It was interesting to read the educational case being made for voting Conservative or Labour in Tes, but, regardless of allegiance, Jonathan Porter’s contribution (England is a ray of light in a gloomy education nation) was particularly depressing.
One expects the coercive cliché and ill-informed soundbite from the politicians, but it is disappointing to encounter them from a colleague. The dismissal of the Welsh educational reforms in a single sentence was high-handed enough to remind one of the Thomas More quote from A Man for all Seasons: “Why Richard, it profits a man nothing to give his soul for the whole world...but for Wales?”
The reality is that Wales has engaged with an extensive programme of change based on a thorough review led by a well-respected educationalist (Graham Donaldson's Donaldson Review). The curricular changes are rooted in that context and are not a roll-out of the Scottish Curriculum for Excellence, as Mr Porter airily alleged.
These changes are aligned with reforms in governance, teacher training and development, assessment, pedagogy and the use of digital technology. The pace of implementation is challenging, but there is trialling and evaluation. There is enthusiasm for the reforms among many teachers and school leaders as well as consistent political support. At a recent event drawing together representatives from all four countries within the United Kingdom, the commitment and optimism of the Welsh delegates was striking.
It is far too early to argue that the Welsh reforms will be a success or to say what their impact on attainment will be. It is certainly far too early to patronise and condemn them.
Mr Porters's comments made about developments in Scotland also raised questions about how much knowledge he has on that subject.
Whatever one may think of Scotland’s Curriculum for Excellence (CfE), one cannot deny that it is rooted in traditional subjects. The Experiences and Outcomes, which were the main means by which the curriculum was defined, covered all the traditional subjects. Certification remains based on the same subjects as the predecessor examinations.
Subject options in secondary schools look familiar to parents. There are many teachers in Scotland who would argue that Curriculum for Excellence has been far from radical. I think that you would struggle to find one who would consider it a “futuristic, “skills-centred” "phantasmagoria”.
There are arguments to be had about the extent to which content or knowledge has been specified within CfE, but that debate is open. Professor Mark Priestley, of Stirling University, has been a leading voice in that discussion. He argues powerfully for a knowledge-rich curriculum and did so recently at an event organised through a Scottish Government agency.
Interestingly, his conclusions are not that CfE is fatally flawed, nor that it has created a recipe for failure. He argues that it was soundly conceived and has brought positive outcomes, but it requires examination, evaluation and improvement.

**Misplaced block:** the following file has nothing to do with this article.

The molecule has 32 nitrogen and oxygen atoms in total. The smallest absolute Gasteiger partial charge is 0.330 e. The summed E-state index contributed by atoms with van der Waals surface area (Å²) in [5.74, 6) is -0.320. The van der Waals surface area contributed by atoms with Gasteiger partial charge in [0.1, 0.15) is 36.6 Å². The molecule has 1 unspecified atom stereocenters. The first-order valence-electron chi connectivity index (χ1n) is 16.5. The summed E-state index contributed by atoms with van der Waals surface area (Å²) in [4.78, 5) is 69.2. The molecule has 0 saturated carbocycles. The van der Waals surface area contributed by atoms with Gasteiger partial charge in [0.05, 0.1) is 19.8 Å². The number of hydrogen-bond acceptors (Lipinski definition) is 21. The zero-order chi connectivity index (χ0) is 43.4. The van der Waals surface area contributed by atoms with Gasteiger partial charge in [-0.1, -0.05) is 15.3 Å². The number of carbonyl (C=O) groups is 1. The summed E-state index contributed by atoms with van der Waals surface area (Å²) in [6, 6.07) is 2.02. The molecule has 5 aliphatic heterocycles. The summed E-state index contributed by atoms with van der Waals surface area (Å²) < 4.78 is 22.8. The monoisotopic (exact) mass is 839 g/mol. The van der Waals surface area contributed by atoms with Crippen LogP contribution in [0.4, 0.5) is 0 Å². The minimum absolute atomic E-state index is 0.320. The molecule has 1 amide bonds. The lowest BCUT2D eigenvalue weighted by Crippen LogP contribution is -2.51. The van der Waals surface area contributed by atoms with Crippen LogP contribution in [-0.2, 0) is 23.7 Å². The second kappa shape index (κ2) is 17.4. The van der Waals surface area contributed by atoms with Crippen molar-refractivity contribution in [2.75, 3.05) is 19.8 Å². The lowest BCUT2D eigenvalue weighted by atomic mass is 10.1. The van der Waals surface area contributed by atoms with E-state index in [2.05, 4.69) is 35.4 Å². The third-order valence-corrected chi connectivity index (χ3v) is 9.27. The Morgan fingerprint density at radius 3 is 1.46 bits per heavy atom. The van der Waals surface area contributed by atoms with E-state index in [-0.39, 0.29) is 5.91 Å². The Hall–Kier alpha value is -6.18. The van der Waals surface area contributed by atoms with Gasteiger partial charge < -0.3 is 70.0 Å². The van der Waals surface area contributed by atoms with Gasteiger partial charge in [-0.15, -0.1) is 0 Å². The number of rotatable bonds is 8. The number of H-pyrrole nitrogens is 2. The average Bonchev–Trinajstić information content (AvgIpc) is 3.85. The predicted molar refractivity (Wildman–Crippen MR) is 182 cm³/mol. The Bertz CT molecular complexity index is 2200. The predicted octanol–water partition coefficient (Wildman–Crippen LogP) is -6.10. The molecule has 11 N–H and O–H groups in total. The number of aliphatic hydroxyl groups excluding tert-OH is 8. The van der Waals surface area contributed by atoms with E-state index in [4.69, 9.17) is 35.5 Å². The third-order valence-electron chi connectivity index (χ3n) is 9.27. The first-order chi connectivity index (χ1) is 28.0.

Equally interestingly, at a time when funding is a massive concern to many in England, Scottish schools have received unparalleled additional resourcing over which they have total control.
None of this allows complacency in Scotland. The performance in Pisa tests needs to be examined and the outcomes of the Scottish Survey of Literacy and Numeracy are concerning. These results are not any more uniform across schools in Scotland than in England. In both countries, there are schools that were notably more successful than others in Pisa, which would suggest that there were many more factors at play than the curriculum or governance arrangements.
That view would be well supported by educational research which appears to suggest, at the very least, that external factors have far less impact on student performance than the sorts of factors captured in the Education Endowment Fund Toolkit among others.
Ultimately, though, my purpose in writing is not to demean the views of a colleague. It is to regret a far more widespread culture of polarity and dismissal, rather than engagement and consideration. It is something that is well explored in Martin Robinson’s Trivium in the 21st Century, where he seeks the dialectic and rhetoric. We need both. The diversity in policy, provision and practice in the four countries of the United Kingdom provides some massive “petri dishes”, rich in cultures from which we can all learn.
England has shown itself capable of enacting change with urgency and has attempted to resolve perceived problems within the timescale of children’s experience in education. Scotland continues to offer comprehensive education to all children within their communities and achieves positive outcomes for all young people as a result. This has seen more young people than ever moving from schools into positive destinations.
Northern Ireland continues to achieve remarkable outcomes for many young people despite the unique challenges that schools face. Wales is embarking on a programme of reform which is ambitious, coherent and rooted in research.
They all merit study more than dismissal. When we hosted a Four Countries event in early March, there was a huge consensus among the attendees about values, the purposes of education and how these purposes could be fulfilled.
When politics became involved, the likelihood of adhering to values and achieving ambitions tended to recede. Teachers work too hard to waste time in needless dispute. Children deserve better than educational discussions which do not lead to improvement.
Can we step away from the assertions and a little closer to the learning?
David Cameron is a Scottish educationist and campaigner; former teacher, school SLT member and director of children's services